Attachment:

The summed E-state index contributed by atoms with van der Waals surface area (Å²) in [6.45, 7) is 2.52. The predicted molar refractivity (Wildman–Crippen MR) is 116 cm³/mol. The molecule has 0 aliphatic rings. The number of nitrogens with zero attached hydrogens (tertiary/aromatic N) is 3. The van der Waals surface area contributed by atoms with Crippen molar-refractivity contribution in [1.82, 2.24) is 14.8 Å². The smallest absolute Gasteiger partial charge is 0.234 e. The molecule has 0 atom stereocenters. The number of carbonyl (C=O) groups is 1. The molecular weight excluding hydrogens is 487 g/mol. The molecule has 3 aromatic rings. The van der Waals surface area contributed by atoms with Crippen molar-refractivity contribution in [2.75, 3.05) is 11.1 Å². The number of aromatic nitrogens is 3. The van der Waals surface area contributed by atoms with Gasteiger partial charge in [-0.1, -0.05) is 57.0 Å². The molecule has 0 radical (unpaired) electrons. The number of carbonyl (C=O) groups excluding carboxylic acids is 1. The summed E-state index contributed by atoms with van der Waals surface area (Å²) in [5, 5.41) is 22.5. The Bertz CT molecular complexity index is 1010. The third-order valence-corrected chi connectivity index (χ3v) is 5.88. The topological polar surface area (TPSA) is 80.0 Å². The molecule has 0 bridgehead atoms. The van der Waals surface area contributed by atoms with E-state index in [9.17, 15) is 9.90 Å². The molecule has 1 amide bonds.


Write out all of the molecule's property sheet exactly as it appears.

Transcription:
The summed E-state index contributed by atoms with van der Waals surface area (Å²) in [6.45, 7) is 2.52. The predicted molar refractivity (Wildman–Crippen MR) is 116 cm³/mol. The molecule has 0 aliphatic rings. The number of nitrogens with zero attached hydrogens (tertiary/aromatic N) is 3. The van der Waals surface area contributed by atoms with Crippen molar-refractivity contribution in [1.82, 2.24) is 14.8 Å². The smallest absolute Gasteiger partial charge is 0.234 e. The molecule has 0 atom stereocenters. The number of carbonyl (C=O) groups is 1. The molecular weight excluding hydrogens is 487 g/mol. The molecule has 3 aromatic rings. The van der Waals surface area contributed by atoms with Crippen molar-refractivity contribution in [2.75, 3.05) is 11.1 Å². The number of aromatic nitrogens is 3. The van der Waals surface area contributed by atoms with Gasteiger partial charge in [-0.1, -0.05) is 57.0 Å². The molecule has 0 radical (unpaired) electrons. The number of carbonyl (C=O) groups excluding carboxylic acids is 1. The summed E-state index contributed by atoms with van der Waals surface area (Å²) in [5, 5.41) is 22.5. The Bertz CT molecular complexity index is 1010. The third-order valence-corrected chi connectivity index (χ3v) is 5.88. The topological polar surface area (TPSA) is 80.0 Å². The molecule has 0 bridgehead atoms. The van der Waals surface area contributed by atoms with E-state index in [9.17, 15) is 9.90 Å². The molecule has 1 amide bonds.